Step3 - Early Withdrawal Penalty: Add 10 % to the amount of the withdrawal you are making to get your final penalty. IRS rules generally states that you are charged 10% as an early withdrawal penalty, unless you qualify for some exception. This amount will be in addition to the taxes mentioned above. For instance, if you are taking $30,000 and are in a 20 percent tax bracket in a state with 5 percent income tax, your $30,000 withdrawal will net you less than $20,000. You lose $3000 for the penalty, $6000 for the federal income tax and $1500 for the state income tax.
Determine whether you qualify for an exemption from the penalty, as in certain instances, you can access your money early without paying the taxes.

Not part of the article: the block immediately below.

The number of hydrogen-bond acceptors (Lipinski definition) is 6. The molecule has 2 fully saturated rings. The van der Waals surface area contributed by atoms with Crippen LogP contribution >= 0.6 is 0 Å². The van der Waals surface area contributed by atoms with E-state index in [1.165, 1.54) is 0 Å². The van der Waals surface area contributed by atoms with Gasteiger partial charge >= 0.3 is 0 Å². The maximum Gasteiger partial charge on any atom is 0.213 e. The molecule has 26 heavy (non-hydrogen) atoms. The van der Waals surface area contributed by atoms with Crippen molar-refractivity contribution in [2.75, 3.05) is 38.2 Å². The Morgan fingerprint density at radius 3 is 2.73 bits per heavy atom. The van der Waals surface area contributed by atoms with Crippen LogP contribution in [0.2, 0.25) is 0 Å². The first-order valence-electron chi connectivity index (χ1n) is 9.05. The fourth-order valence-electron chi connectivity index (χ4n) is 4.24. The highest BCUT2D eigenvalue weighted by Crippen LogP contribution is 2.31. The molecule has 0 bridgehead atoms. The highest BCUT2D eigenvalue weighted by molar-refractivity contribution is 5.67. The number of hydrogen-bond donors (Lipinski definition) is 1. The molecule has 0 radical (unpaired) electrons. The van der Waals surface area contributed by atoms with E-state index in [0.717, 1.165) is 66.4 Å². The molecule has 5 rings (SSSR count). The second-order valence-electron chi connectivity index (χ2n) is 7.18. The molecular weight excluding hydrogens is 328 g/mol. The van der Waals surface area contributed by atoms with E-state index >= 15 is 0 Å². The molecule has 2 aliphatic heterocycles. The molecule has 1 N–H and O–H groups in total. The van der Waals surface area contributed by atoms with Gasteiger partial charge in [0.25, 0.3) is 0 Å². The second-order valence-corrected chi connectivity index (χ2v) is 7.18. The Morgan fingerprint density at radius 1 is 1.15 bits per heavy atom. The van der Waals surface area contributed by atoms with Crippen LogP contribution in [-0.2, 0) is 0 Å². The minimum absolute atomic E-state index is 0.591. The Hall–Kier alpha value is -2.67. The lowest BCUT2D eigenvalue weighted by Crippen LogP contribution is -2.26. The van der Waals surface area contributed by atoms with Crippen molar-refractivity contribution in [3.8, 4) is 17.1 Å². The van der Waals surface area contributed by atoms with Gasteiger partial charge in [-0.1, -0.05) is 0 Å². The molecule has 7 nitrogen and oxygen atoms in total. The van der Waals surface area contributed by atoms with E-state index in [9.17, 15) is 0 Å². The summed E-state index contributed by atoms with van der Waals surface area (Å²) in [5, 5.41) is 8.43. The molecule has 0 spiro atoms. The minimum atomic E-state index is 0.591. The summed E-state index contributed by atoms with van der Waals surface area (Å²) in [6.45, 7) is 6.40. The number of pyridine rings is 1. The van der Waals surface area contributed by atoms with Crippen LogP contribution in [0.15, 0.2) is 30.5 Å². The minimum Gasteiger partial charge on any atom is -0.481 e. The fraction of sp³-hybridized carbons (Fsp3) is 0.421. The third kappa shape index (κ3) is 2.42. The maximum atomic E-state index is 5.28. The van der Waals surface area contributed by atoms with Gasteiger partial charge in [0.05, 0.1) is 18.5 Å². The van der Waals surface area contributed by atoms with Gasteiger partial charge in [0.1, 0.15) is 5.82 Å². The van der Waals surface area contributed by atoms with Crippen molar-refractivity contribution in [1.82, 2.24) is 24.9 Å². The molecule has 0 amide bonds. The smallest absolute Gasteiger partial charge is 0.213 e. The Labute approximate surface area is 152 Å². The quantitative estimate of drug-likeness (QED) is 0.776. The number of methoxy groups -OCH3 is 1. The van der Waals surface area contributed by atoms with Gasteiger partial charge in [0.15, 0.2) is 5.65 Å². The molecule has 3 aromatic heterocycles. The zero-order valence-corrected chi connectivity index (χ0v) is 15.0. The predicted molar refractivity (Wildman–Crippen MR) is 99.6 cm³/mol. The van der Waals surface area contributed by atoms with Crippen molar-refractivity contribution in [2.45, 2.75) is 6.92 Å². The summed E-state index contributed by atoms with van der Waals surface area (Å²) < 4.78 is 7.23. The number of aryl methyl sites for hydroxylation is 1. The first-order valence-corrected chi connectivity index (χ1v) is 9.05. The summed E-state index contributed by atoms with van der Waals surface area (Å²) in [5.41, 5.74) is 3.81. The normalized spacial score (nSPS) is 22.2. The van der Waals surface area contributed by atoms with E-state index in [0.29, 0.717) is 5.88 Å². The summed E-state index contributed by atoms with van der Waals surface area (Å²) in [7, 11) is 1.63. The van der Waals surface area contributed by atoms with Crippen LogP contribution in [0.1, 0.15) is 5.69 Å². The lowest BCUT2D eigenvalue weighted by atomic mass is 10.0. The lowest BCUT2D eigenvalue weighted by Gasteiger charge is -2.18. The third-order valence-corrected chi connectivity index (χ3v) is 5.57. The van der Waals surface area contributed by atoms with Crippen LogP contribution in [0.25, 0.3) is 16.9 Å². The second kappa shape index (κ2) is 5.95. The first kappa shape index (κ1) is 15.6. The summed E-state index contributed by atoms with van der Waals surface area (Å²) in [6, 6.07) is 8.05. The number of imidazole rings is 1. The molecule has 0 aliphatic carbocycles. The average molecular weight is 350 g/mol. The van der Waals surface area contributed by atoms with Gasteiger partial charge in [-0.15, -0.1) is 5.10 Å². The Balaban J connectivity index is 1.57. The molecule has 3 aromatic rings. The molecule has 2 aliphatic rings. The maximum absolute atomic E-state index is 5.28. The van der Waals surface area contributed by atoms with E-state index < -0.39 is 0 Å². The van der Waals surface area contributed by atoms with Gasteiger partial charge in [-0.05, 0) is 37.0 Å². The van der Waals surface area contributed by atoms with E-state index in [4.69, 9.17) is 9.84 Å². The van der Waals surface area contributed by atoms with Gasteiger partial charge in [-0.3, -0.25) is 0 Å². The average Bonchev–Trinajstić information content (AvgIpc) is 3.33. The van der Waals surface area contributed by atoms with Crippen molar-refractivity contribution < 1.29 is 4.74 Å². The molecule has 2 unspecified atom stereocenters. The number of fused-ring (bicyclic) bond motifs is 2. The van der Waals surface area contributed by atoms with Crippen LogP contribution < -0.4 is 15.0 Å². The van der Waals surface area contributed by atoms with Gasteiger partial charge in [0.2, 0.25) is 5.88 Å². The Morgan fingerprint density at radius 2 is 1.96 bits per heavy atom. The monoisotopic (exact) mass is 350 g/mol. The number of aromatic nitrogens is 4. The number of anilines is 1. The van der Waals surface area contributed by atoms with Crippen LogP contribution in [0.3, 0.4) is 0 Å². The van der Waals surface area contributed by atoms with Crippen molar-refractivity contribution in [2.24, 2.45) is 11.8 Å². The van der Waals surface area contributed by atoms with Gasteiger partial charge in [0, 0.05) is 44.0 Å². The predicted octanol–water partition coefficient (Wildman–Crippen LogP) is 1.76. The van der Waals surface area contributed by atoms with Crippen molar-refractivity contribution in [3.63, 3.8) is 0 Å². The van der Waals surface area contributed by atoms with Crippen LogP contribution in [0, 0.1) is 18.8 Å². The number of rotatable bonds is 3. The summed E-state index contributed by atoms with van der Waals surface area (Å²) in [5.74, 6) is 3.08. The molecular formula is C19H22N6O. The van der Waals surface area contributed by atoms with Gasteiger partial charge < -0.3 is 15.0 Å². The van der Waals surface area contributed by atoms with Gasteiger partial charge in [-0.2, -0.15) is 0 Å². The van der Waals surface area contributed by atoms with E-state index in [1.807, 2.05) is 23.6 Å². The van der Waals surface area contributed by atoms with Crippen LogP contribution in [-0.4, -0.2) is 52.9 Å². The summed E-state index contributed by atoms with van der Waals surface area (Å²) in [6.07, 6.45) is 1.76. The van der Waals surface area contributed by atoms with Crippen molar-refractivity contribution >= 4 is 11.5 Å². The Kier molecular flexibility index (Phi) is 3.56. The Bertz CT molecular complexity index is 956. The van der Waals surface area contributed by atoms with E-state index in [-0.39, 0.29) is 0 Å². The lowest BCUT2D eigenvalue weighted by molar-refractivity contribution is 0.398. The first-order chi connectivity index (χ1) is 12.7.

Potential exceptions to early 401k withdrawal penalties
Potential exceptions to early withdrawal penalties from a Traditional IRA
The 401k early withdrawal should be seen as a last resort. The best option to save you from 401k withdrawal penalty is to inquire about the possibility of obtaining a 401k loan; such loans are not subject to tax and penalties. The good news is that you will not have to pay 401k early withdrawal penalties if you withdraw money when you leave your company, the same year you reach the age of 55 years or greater.
J.K. Lasser's Your Income Tax 2013: For Preparing Your 2012 Tax Return